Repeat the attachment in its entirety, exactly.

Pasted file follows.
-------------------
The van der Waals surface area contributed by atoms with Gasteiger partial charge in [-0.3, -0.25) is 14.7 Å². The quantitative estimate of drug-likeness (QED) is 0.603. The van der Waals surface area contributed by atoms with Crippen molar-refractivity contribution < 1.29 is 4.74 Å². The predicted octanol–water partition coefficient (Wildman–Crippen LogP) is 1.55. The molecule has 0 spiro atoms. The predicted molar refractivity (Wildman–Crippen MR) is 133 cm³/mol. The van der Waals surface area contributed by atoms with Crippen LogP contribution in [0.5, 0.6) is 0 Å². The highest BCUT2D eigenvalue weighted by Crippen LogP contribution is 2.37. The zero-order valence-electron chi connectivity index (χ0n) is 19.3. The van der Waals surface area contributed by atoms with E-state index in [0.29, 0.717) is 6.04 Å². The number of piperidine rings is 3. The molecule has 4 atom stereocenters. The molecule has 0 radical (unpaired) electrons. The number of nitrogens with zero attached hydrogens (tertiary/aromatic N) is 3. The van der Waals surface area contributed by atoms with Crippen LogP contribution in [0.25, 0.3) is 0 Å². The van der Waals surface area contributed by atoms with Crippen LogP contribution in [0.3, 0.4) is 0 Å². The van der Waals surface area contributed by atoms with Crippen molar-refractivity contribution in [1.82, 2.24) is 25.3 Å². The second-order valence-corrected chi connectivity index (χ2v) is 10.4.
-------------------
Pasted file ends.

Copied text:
The van der Waals surface area contributed by atoms with Gasteiger partial charge in [-0.3, -0.25) is 14.7 Å². The quantitative estimate of drug-likeness (QED) is 0.603. The van der Waals surface area contributed by atoms with Crippen molar-refractivity contribution < 1.29 is 4.74 Å². The predicted octanol–water partition coefficient (Wildman–Crippen LogP) is 1.55. The molecule has 0 spiro atoms. The predicted molar refractivity (Wildman–Crippen MR) is 133 cm³/mol. The van der Waals surface area contributed by atoms with Crippen LogP contribution in [0.5, 0.6) is 0 Å². The highest BCUT2D eigenvalue weighted by Crippen LogP contribution is 2.37. The zero-order valence-electron chi connectivity index (χ0n) is 19.3. The van der Waals surface area contributed by atoms with E-state index in [0.29, 0.717) is 6.04 Å². The number of piperidine rings is 3. The molecule has 4 atom stereocenters. The molecule has 0 radical (unpaired) electrons. The number of nitrogens with zero attached hydrogens (tertiary/aromatic N) is 3. The van der Waals surface area contributed by atoms with Crippen LogP contribution in [0.25, 0.3) is 0 Å². The van der Waals surface area contributed by atoms with Crippen LogP contribution in [0.3, 0.4) is 0 Å². The van der Waals surface area contributed by atoms with Crippen molar-refractivity contribution in [1.82, 2.24) is 25.3 Å². The second-order valence-corrected chi connectivity index (χ2v) is 10.4.